3H-batrachotoxinin-A benzoate binding to voltage-sensitive sodium channels: inhibition by the channel blockers tetrodotoxin and saxitoxin

GB Brown
1986 Journal of Neuroscience  
The sodium channel blockers tetrodotoxin (TTX) and saxitoxin (STX) and the channel activator batrachotoxin (BTX) produce their effects by binding to separate and distinct sites on the channel protein. The fact that TTX-and STX-modified sodium channels are blocked to sodium flux has precluded drawing any direct conclusions regarding the effect of TTXSTX on BTX binding based on electrophysiological or 22Na flux measurements. Nevertheless, these sites have been presumed to be noninteracting. In
more » ... s study, 3H-batrachotoxinin-A benzoate (BTX-B), a tritiated congener of BTX, has been used to provide a direct assessment of these binding interactions. Equilibrium specific binding of 3H-BTX-B to sodium channels in vesicular preparations of mouse brain in the presence of scorpion toxin was measured using a filtration assay procedure. At 25°C both TTX and STX inhibit 3H-BTX-B binding in a concentrationdependent and noncompetitive manner. This inhibition is markedly temperature-dependent, being negligible at 37°C and maximal at WC, the lowest temperature investigated. Scatchard analysis of BTX-B binding isotherms at 25°C in the presence and absence of 1 PM TTX revealed that inhibition is due to a 3-fold decrease in the affinity of BTX-B binding with no change in the number of binding sites sites (B"). The concentration dependence for TTX inhibition of both specific 3H-STX and 3H-BTX-B binding is identical, suggesting that inhibition of 3H-BTX-B binding is due to a direct effect of TTXSTX binding at their specific sodium channel site. The channel blockers did not alter the binding of scorpion toxin under these assay conditions, nor did BTX-B affect the binding of 3H-STX. These findings support the conclusion that occupancy of the sodium channel TTX/STX binding site by the channel blockers can be accompanied by a conformational perturbation of the BTX site resulting in decreased BTX-B binding affinity. The voltage-sensitive sodium channel is responsible for the rapid rising phase of the action potential in a variety of excitable membranes. In order to mediate this transient process, it is clear that the ionophore must be conformationally mobile, able to assume different states. The conformational dynamics of the sodium channel are directly reflected in the voltage-dependent gating process by which, in response to a depolarizing pulse, the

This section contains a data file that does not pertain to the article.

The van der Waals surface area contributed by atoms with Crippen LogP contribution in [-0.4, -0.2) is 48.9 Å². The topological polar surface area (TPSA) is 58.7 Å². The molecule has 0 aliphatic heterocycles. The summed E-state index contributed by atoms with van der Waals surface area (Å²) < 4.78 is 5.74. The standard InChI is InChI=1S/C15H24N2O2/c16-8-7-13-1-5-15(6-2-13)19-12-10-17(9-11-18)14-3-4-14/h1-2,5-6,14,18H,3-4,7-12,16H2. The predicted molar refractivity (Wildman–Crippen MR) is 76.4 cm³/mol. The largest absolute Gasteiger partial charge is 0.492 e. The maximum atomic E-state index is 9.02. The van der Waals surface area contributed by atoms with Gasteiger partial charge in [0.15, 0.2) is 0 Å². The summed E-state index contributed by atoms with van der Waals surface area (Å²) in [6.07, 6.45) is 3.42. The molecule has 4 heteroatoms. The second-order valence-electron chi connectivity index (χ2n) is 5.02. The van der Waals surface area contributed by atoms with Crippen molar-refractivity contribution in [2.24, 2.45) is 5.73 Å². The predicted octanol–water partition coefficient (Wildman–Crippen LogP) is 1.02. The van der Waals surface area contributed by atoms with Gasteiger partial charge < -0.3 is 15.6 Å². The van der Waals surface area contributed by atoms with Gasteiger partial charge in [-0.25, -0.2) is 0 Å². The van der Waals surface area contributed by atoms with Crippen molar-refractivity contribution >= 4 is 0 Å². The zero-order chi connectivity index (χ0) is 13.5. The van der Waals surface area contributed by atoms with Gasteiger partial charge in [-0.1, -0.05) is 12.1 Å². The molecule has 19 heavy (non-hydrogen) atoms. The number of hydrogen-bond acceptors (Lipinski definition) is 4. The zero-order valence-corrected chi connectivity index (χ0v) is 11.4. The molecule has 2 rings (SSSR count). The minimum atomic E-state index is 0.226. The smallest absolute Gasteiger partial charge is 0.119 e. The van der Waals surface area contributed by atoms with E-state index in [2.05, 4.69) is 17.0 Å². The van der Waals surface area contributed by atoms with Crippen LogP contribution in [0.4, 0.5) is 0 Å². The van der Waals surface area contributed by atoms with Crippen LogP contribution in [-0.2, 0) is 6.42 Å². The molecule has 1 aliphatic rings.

doi:10.1523/jneurosci.06-07-02064.1986 pmid:2426426 fatcat:2464schjgrbs7mt3kwebzuemvi